Chinese Fabric Art

Opus has sent us a special treat… a few pictures taken while he was visiting China. The photos are full of energy and bright, bold colour and I can’t help but think that it must have been very special to see this art with people who understand its true value. Thanks so much for sharing, Opus.

 Pictures from Lijiang in southern China.  I visited with a couple of fabric artists who wanted to see the work done by local women. We were not disappointed!  The woman with the elaborately embroidered headwear is Naxi, best I can remember.  Lijiang is on an ancient trade route, the Tea-Horse road, which was used to trade tea from southern China for Tibetan horses.

©Opus, all rights reserved

©Opus, all rights reserved

©Opus, all rights reserved


  1. jazzlet says

    I wonder if the scales on the fish bags work as pockets? They’re a lot of fun, a great way of using up scraps quickly.

  2. rq says

    I love the intricate patterns and the colours! The fancy headwear is just wow. I’m trying to figure out how I feel about the pheasant hat.
    I also want a fish bag. An owl bag would be neat, too, made in Greece or no!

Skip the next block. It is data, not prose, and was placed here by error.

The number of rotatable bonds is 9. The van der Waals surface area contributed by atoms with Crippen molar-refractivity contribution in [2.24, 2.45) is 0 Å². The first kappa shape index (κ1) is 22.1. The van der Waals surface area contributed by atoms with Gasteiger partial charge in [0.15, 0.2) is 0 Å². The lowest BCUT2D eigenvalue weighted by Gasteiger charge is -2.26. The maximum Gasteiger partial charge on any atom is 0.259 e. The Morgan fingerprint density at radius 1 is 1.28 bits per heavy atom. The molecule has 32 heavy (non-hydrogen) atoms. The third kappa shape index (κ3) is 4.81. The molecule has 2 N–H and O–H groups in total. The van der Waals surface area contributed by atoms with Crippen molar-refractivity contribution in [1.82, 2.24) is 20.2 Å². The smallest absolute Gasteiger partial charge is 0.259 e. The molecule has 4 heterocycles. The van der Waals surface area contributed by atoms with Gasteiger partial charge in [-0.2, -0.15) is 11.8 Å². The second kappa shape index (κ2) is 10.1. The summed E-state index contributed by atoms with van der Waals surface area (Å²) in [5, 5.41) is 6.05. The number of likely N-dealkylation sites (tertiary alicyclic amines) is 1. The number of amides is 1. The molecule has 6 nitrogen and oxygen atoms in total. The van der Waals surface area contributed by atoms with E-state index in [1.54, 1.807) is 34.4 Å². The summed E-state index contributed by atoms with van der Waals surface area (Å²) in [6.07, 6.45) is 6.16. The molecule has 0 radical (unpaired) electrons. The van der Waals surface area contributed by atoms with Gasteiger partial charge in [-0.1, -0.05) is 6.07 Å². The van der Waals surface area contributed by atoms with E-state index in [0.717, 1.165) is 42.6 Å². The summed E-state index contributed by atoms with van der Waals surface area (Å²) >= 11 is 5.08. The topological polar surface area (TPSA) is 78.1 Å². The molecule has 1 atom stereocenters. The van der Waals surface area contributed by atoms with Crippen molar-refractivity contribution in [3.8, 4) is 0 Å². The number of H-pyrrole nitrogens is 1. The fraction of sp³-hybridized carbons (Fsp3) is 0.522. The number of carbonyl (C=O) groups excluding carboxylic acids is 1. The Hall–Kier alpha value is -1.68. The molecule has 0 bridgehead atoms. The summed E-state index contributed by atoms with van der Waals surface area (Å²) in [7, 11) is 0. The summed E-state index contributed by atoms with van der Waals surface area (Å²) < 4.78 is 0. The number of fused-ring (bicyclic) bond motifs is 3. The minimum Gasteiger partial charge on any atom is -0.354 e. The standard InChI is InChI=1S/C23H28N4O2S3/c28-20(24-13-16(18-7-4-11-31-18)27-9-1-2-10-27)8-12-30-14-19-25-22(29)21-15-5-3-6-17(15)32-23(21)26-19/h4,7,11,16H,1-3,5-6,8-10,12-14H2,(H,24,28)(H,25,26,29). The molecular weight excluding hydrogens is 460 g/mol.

3. kestrel says

    Oh, I adore the fish bags! Those are so cool! I might have to think about making one.

    The pheasant hat… I used to raise that type of pheasant, they are called the Lady Amherst pheasant. They are native to southwestern China and northern Myanmar. It is now a very widely kept aviary bird, and the birds themselves can be quite tame, even tamer than a chicken. Now, of course I have no idea where those particular feathers came from… but in fact the birds molt every year and the feathers can be very easily picked up, especially if people are raising them in an aviary. This **could** be a hide though. The head does not look right to me, it looks like fake plastic, but I suppose it could be real. The good news is the birds are not endangered in any way -- they live in dense dark forests and are really hard to see, as hard as it might be to believe when you see the bewildering array of color the males sport.

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